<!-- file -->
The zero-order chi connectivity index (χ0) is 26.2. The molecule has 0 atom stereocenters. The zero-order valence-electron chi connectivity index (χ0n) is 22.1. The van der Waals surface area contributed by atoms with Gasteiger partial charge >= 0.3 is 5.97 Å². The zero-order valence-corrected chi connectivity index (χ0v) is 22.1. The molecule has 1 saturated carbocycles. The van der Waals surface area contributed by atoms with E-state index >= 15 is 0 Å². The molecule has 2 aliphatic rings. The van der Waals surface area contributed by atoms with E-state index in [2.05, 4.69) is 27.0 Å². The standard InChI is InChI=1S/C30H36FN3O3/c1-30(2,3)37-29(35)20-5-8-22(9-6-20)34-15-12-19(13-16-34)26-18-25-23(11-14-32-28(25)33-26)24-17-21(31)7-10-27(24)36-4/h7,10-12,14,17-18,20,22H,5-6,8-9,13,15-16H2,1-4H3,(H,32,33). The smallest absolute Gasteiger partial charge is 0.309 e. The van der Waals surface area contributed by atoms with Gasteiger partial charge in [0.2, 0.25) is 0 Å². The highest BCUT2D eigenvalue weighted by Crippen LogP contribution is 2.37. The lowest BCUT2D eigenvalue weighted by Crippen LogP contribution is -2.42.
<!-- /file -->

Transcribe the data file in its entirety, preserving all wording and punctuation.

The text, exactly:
The zero-order chi connectivity index (χ0) is 26.2. The molecule has 0 atom stereocenters. The zero-order valence-electron chi connectivity index (χ0n) is 22.1. The van der Waals surface area contributed by atoms with Gasteiger partial charge >= 0.3 is 5.97 Å². The zero-order valence-corrected chi connectivity index (χ0v) is 22.1. The molecule has 1 saturated carbocycles. The van der Waals surface area contributed by atoms with E-state index >= 15 is 0 Å². The molecule has 2 aliphatic rings. The van der Waals surface area contributed by atoms with E-state index in [2.05, 4.69) is 27.0 Å². The standard InChI is InChI=1S/C30H36FN3O3/c1-30(2,3)37-29(35)20-5-8-22(9-6-20)34-15-12-19(13-16-34)26-18-25-23(11-14-32-28(25)33-26)24-17-21(31)7-10-27(24)36-4/h7,10-12,14,17-18,20,22H,5-6,8-9,13,15-16H2,1-4H3,(H,32,33). The smallest absolute Gasteiger partial charge is 0.309 e. The van der Waals surface area contributed by atoms with Gasteiger partial charge in [0.2, 0.25) is 0 Å². The highest BCUT2D eigenvalue weighted by Crippen LogP contribution is 2.37. The lowest BCUT2D eigenvalue weighted by Crippen LogP contribution is -2.42.